In an era when consumers benchmark any experience against the best service they’ve ever received, government services delivered by digital channels can feel like they leave a lot to be desired.
But, unlike other parts of their lives, when it comes to governments services users can’t shop around for a different provider.
“People don’t have a choice. You have an obligation to provide good services,” says Paul Shetler, co-founder, and partner at Accelerate HQ.
Speaking with Which-50, Shetler the former CEO of the government’s Digital Transformation Office, outlined the structural obstacles governments need to overcome to be more user-centric and how to build a culture of customer empathy.
The goal is to provide services that are comparable, or even better than in the rest of your online life. Unlike ordering an Uber or shopping with Amazon, where the complexity is hidden, government organisations expose users to the complexity.
According to Shetler, we have a long way to go before government service experience comes close to the Amazon experience.
Part of the problem stems from the fact that government tends to be inwardly focused, rather than putting the user or consumer at the centre of their operations.
“Government doesn’t organise itself around its users. It really doesn’t. Government organises itself around itself. You’ve got all these different agencies, all these departments and the way that they deliver services is determined by their own organisations.”
“They’re really just reflecting themselves back to the outside world. People find that confusing because there isn’t necessarily any sort of logic to the way the government departments are organised today versus the ways they’re organised tomorrow. So if you’ve got 1,524 different websites for the Australian government, is that really helpful?”
Another one of the unique challenges facing government that Shetler first noticed when he came into field was there is “no common yardstick.” While the private sector can usually measure itself against the impact on the bottom line, there’s no comparable consistent goal for the public sector and each stakeholder will look at a situation from their own policy area or department perspective, he explained.
“It’s very, very fragmented or very hard to get people to unite behind a common goal, precisely because they don’t think they’re all on the same boat together,” he said.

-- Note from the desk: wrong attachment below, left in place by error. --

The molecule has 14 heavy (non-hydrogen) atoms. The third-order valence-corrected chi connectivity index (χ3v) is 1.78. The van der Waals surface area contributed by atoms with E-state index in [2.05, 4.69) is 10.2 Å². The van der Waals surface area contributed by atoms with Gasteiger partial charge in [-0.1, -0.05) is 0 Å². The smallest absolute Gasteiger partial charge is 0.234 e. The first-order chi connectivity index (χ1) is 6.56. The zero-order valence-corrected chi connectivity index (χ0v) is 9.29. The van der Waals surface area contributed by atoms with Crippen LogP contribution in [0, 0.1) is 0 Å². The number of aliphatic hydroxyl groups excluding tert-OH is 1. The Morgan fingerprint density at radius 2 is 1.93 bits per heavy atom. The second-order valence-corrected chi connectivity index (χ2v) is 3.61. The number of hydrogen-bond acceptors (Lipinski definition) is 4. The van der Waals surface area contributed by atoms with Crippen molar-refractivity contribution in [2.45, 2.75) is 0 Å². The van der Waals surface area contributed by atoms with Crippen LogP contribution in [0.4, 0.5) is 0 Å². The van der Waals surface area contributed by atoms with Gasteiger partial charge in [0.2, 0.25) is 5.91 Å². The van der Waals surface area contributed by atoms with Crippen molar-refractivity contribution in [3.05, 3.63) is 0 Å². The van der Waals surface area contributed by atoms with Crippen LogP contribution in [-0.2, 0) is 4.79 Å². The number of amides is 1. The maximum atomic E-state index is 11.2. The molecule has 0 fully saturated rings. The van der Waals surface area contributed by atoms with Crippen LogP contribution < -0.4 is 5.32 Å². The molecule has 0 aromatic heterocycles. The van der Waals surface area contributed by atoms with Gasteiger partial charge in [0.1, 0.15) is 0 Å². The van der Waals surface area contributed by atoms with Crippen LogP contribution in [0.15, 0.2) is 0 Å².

The core of service design should be making it simple, fast and easy to get things done.
“When people just want to get something done they just want to have it happen almost by magic — for it to be as simple as possible. Digital can do that and it should be doing that.”
One successful method for building customer empathy across departments is by conducting qualitative research to understand what people actually need, not in a lab setting but in their lives.
Sitting down next to the user as they try to get something done and observing what’s happening in their everyday lives is increasingly popular in government service design, which more traditionally used focus groups to test ideas.
Shetler argues this method has a big impact on developers, product managers, and policy professionals, “otherwise it becomes a very abstract thing.”
“We weren’t taking them out of the context of their life and putting them into a lab. You’re actually seeing how they would do things in their home while their baby is sleeping and they are trying to get something taken care of with the department of human services.”
“When you’ve got all this other stuff happening around you, how does it feel to be put on hold?”
“You don’t know until you’ve actually seen it and it makes a big difference in terms of how you deliver services because things that might seem perfectly rational might be a big problem when somebody has a lot of stuff going on in their lives in the first place.”
The process involves reporting observations back to showcases and share what they’ve learned between different product teams and act on the insights.
“It was incredibly useful for educating people because most of them spend their entire time inside an office and they never actually saw the user.”
Paul Shetler is a member of the advisory panel for the Which-50 Digital Experience Awards.